In order for someone to make financial or medical decisions on your behalf, you'll need to give them Power of Attorney over your affairs.
However, you are only able to set up a Power of Attorney while you still have the capability to consider information and make your own decisions – ie mental capacity.
What types of Powers of Attorney are there?
The most common form of Power of Attorney is a Lasting Power of Attorney (LPA).
An LPA is an ongoing arrangement with no expiry date which enables another person to make decisions on your behalf. Once registered, it can be used immediately, with your permission while you still have capacity – or, alternatively, it can take effect when you lose mental capacity.
The document needs to be registered with the Government through the Office of the Public Guardian, and only applies to England and Wales.
Types of Lasting Power of Attorney
There are two types of Lasting Power of Attorney – for Health and Care Decisions, and Property and Financial Affairs.
Lasting Power of Attorney for Health and Care Decisions allows someone to make decisions on your behalf only if you have lost mental capacity. Your attorney(s) could make decisions on:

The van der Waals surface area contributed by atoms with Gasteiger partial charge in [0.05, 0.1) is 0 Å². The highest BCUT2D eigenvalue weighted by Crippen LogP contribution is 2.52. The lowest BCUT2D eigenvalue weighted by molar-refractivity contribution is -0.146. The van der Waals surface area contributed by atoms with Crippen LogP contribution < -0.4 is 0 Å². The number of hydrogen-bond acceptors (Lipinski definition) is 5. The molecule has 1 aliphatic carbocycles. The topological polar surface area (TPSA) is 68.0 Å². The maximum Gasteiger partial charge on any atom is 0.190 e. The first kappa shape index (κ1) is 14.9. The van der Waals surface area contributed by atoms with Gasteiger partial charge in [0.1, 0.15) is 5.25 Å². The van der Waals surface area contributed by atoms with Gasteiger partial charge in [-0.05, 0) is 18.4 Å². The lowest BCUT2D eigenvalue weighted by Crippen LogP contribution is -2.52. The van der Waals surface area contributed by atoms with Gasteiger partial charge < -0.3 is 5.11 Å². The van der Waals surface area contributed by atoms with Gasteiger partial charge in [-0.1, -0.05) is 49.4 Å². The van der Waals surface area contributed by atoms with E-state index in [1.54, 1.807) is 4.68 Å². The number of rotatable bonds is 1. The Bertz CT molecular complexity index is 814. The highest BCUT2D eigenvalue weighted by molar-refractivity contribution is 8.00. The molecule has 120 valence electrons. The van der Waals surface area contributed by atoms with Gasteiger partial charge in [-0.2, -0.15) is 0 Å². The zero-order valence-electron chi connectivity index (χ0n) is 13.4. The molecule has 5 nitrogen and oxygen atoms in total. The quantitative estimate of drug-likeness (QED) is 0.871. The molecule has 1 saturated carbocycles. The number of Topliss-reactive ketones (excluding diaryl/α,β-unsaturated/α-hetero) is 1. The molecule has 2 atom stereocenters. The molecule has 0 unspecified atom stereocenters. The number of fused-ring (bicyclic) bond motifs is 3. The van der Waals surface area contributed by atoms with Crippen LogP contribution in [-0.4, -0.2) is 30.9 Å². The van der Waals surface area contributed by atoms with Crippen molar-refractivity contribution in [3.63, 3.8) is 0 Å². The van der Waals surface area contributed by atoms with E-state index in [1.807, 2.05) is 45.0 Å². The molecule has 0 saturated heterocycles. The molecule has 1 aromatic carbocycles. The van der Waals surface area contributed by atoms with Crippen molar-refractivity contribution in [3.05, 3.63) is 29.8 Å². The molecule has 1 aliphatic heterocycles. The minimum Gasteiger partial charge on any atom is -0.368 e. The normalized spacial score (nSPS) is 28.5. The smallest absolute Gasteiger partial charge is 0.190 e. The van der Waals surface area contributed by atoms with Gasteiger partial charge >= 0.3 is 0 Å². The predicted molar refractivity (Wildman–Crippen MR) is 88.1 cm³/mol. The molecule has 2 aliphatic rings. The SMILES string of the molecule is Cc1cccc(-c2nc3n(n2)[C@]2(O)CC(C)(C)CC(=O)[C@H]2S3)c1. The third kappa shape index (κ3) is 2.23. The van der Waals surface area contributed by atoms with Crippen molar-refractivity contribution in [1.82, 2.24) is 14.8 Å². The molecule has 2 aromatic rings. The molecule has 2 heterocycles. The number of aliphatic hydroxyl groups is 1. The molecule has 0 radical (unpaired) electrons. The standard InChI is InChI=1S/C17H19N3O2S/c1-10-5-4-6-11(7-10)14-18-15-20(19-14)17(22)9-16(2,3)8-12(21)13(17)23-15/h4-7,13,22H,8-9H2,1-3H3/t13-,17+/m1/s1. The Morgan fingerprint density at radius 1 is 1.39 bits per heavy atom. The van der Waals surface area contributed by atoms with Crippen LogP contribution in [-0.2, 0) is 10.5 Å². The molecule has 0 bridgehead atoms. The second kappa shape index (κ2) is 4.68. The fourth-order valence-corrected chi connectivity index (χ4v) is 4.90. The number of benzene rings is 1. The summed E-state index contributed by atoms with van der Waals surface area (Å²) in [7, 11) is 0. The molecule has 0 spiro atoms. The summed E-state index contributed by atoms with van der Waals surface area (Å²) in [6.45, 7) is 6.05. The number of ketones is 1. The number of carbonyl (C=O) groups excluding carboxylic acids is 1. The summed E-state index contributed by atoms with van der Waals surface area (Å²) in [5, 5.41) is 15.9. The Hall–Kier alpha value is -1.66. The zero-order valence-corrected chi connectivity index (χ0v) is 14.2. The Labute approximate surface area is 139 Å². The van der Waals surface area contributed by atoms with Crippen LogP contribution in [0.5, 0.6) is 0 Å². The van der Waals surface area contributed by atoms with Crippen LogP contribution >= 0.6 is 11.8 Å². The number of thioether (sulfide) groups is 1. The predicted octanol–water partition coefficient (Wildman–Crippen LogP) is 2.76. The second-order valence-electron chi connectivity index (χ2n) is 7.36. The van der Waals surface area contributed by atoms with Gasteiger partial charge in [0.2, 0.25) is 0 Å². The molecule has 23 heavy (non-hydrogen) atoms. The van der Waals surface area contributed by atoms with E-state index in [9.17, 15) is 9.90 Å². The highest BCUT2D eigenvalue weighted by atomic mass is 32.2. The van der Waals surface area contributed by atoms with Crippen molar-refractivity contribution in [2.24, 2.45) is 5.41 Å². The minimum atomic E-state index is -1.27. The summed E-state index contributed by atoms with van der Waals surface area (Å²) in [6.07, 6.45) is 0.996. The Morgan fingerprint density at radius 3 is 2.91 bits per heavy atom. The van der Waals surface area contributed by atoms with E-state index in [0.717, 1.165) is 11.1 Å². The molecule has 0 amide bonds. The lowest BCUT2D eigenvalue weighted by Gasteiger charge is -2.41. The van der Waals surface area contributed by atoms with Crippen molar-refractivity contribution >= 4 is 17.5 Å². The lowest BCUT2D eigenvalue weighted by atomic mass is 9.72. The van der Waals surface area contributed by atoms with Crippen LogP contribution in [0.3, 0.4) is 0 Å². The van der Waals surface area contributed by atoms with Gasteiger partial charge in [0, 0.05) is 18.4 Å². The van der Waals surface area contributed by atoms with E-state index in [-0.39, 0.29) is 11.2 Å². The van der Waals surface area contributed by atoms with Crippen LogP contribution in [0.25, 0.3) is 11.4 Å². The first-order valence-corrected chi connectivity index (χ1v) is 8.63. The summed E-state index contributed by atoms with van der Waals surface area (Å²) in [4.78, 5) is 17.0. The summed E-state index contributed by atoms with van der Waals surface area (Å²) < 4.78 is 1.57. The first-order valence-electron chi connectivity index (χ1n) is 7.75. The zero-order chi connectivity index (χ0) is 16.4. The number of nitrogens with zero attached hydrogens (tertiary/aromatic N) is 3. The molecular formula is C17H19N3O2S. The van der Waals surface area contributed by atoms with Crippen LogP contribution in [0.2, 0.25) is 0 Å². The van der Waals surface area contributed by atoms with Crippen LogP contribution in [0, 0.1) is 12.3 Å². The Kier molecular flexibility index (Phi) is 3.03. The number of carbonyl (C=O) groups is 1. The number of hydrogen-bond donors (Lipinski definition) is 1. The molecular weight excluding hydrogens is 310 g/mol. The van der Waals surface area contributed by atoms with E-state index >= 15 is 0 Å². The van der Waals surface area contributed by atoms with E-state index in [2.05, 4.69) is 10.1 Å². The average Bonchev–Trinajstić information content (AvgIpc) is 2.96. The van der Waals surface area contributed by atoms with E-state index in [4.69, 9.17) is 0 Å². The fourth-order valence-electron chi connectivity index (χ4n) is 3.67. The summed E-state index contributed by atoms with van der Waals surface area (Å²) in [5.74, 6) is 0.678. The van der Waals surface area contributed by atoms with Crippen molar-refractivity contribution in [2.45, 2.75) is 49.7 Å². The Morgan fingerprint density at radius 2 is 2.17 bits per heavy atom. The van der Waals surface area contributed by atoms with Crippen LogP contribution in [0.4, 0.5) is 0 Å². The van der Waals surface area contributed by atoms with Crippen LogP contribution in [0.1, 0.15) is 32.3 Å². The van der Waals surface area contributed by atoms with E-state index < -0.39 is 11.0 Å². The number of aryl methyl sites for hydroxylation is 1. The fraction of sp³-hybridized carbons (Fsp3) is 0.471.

- what medical treatment you receive, such as life-sustaining treatment.
- day-to-day matters such as your diet, dress or daily routine.
- giving or refusing consent to health care.
- staying in your own home and getting help and support from social services.
- moving into a nursing home (residential care) and finding a good care home.
The LPA for Property and Financial Affairs gives your attorney the power to make decisions about your money and property, including:
- Managing bank or building society accounts
- Paying bills
- Collecting a pension or benefits if necessary
- Selling your home
Once registered with the Office of the Public Guardian, it can be used immediately, or held in readiness until you lose capacity.
Meanwhile, in Scotland, Ordinary Powers of Attorney are known as General Powers of Attorney (GPA), and where the person giving authority lacks capacity, a Continuing Power of Attorney (CPA) is required to control their financial affairs – which must be registered with the Scottish OPG.
For permissions about a granter's health and welfare, a Welfare Power of Attorney (WPA) is required, which also needs to be registered and can only be used if the donor lacks capacity.
In Northern Ireland, Enduring Power of Attorneys (EPAs) are still used. EPAs were set up in October 2007 and can still be used to control property or financial affairs of the donor – and if the donor has mental capacity, an existing EPA can be used without being registered at the OPG. If the donor lacks capacity, for example, as the result of dementia or a stroke, the EPA must be registered to be used.
The content of this article is intended to provide a general guide to the subject matter. Specialist advice should be sought about your specific circumstances.